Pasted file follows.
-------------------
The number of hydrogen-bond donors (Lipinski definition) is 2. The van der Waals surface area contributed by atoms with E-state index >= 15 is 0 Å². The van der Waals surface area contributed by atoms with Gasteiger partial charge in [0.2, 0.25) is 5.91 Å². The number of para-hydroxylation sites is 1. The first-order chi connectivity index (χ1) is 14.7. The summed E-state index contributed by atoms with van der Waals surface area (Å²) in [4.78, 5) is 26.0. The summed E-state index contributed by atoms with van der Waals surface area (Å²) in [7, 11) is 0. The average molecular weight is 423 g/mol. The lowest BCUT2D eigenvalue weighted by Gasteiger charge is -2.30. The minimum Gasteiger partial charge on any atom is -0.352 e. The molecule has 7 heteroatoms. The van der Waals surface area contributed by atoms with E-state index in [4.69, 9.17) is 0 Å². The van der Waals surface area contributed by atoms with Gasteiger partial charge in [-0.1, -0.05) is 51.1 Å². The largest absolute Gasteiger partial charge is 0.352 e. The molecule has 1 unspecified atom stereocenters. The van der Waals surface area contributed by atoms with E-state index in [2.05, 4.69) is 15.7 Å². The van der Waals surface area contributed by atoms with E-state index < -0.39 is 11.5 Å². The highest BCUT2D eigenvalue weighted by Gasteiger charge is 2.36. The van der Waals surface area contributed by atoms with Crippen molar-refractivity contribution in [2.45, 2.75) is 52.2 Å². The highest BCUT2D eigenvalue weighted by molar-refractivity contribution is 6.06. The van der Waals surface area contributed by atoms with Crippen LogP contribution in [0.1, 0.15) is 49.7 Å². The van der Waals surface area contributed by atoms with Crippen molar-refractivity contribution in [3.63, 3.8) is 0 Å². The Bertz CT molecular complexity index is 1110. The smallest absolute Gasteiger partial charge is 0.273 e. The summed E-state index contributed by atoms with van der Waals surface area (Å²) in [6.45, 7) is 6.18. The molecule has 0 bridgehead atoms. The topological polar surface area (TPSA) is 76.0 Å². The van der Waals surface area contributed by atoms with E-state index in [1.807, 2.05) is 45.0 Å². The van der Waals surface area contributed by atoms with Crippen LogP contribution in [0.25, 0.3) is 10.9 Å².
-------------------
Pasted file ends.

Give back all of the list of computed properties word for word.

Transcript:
The number of hydrogen-bond donors (Lipinski definition) is 2. The van der Waals surface area contributed by atoms with E-state index >= 15 is 0 Å². The van der Waals surface area contributed by atoms with Gasteiger partial charge in [0.2, 0.25) is 5.91 Å². The number of para-hydroxylation sites is 1. The first-order chi connectivity index (χ1) is 14.7. The summed E-state index contributed by atoms with van der Waals surface area (Å²) in [4.78, 5) is 26.0. The summed E-state index contributed by atoms with van der Waals surface area (Å²) in [7, 11) is 0. The average molecular weight is 423 g/mol. The lowest BCUT2D eigenvalue weighted by Gasteiger charge is -2.30. The minimum Gasteiger partial charge on any atom is -0.352 e. The molecule has 7 heteroatoms. The van der Waals surface area contributed by atoms with E-state index in [4.69, 9.17) is 0 Å². The van der Waals surface area contributed by atoms with Gasteiger partial charge in [-0.1, -0.05) is 51.1 Å². The largest absolute Gasteiger partial charge is 0.352 e. The molecule has 1 unspecified atom stereocenters. The van der Waals surface area contributed by atoms with E-state index in [2.05, 4.69) is 15.7 Å². The van der Waals surface area contributed by atoms with E-state index < -0.39 is 11.5 Å². The highest BCUT2D eigenvalue weighted by Gasteiger charge is 2.36. The van der Waals surface area contributed by atoms with Crippen molar-refractivity contribution in [2.45, 2.75) is 52.2 Å². The highest BCUT2D eigenvalue weighted by molar-refractivity contribution is 6.06. The van der Waals surface area contributed by atoms with Crippen LogP contribution in [0.1, 0.15) is 49.7 Å². The van der Waals surface area contributed by atoms with Crippen molar-refractivity contribution in [3.63, 3.8) is 0 Å². The Bertz CT molecular complexity index is 1110. The smallest absolute Gasteiger partial charge is 0.273 e. The summed E-state index contributed by atoms with van der Waals surface area (Å²) in [6.45, 7) is 6.18. The molecule has 0 bridgehead atoms. The topological polar surface area (TPSA) is 76.0 Å². The van der Waals surface area contributed by atoms with E-state index in [1.807, 2.05) is 45.0 Å². The van der Waals surface area contributed by atoms with Crippen LogP contribution in [0.25, 0.3) is 10.9 Å².